Years ago, there were two great sports “Babes,” the most prominent was George Herman “Babe” Ruth, arguably the greatest baseball player of all-time. Not a day goes by that there is not someone, somewhere, mentioning his name or extolling his legend.
But the other “Babe” these days is too often overlooked. Her name was Mildred “Babe” Didrikson-Zaharias, who may be the greatest female athlete the world has ever known.
Do I know so for sure? No, because I’m too young to definitively make such a claim, but I do believe it. I’ve seen the film clips, and I’ve read the stories, and based on this “research” I’m sold on her place in history—she is indeed No. 1. Still, because she competed so long ago, coupled with the fact that we seldom, if ever, give female athletes their just due, this Babe is not mentioned nearly enough.
Today would have been Babe Didrikson Zaharias’ 100th birthday. She died from cancer in 1956 at the age of 45. Even though she died so young, she nonetheless was able to accumulate one of sports’ most significant resumes. But amid her bounty of medals, trophies, prize money and fame, she also had to triumph over innuendo, and suspicion. How could a woman be so good? Underneath she just had to be a man—right? For others she wasn’t pretty enough, or even pretty at all, which made the nasty gossip of the time even more vicious and cruel.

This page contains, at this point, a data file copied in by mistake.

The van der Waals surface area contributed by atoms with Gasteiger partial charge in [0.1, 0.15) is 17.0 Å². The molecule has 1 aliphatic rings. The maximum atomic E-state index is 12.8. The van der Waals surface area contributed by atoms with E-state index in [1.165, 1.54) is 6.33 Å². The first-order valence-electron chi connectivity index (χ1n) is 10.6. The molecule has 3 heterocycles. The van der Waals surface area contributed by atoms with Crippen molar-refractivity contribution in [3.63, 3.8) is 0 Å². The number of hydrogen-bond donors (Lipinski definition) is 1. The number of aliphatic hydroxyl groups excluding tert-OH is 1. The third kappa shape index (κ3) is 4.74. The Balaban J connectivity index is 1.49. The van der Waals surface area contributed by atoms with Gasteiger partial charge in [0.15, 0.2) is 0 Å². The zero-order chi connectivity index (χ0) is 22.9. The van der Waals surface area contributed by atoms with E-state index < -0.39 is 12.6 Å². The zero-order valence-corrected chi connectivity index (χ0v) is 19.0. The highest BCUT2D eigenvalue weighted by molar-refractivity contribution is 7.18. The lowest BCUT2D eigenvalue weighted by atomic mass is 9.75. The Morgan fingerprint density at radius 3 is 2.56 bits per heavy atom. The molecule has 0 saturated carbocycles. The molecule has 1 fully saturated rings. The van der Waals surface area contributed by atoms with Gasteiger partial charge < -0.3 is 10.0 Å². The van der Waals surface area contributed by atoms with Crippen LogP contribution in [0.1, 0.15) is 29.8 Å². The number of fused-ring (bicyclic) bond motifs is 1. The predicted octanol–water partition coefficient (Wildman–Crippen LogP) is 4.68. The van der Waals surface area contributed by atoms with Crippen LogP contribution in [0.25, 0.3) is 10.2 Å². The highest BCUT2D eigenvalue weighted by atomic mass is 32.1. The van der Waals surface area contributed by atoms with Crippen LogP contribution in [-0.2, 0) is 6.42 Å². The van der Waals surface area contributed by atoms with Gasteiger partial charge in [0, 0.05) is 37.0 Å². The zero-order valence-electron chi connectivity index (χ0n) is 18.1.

Still, Babe played on. And played better than anyone else.
Her credentials for greatness are unquestioned. She won two gold medals at the 1932 Olympic Games. She set a world record in the hurdles, and she also won gold throwing the javelin as well as silver in the high jump. No sport seemed to pose to her a serious challenge.
She also excelled in just about every other sport in which she competed: baseball, basketball, tennis, bowling, and later golf.
For example, as a professional golfer, she was the LPGA’s first superstar. She won 48 tournaments in her career, including an all-time professional golf record (men or women) 14 consecutive victories. She was also the first woman ever to make the cut in a PGA event, a feat which she accomplished several times.
Unfortunately, in 1953 she was diagnosed with colon cancer. While fighting the disease with surgeries and treatments, she actually won several more tournaments. But cancer is the one competitor she couldn't defeat, and she died September 27, 1956. That day, the sports world lost one of its greatest champions. Let’s hope, though, that her sports legacy will never be forgotten and will no longer be ignored.
Happy 100th, Babe. You are the greatest.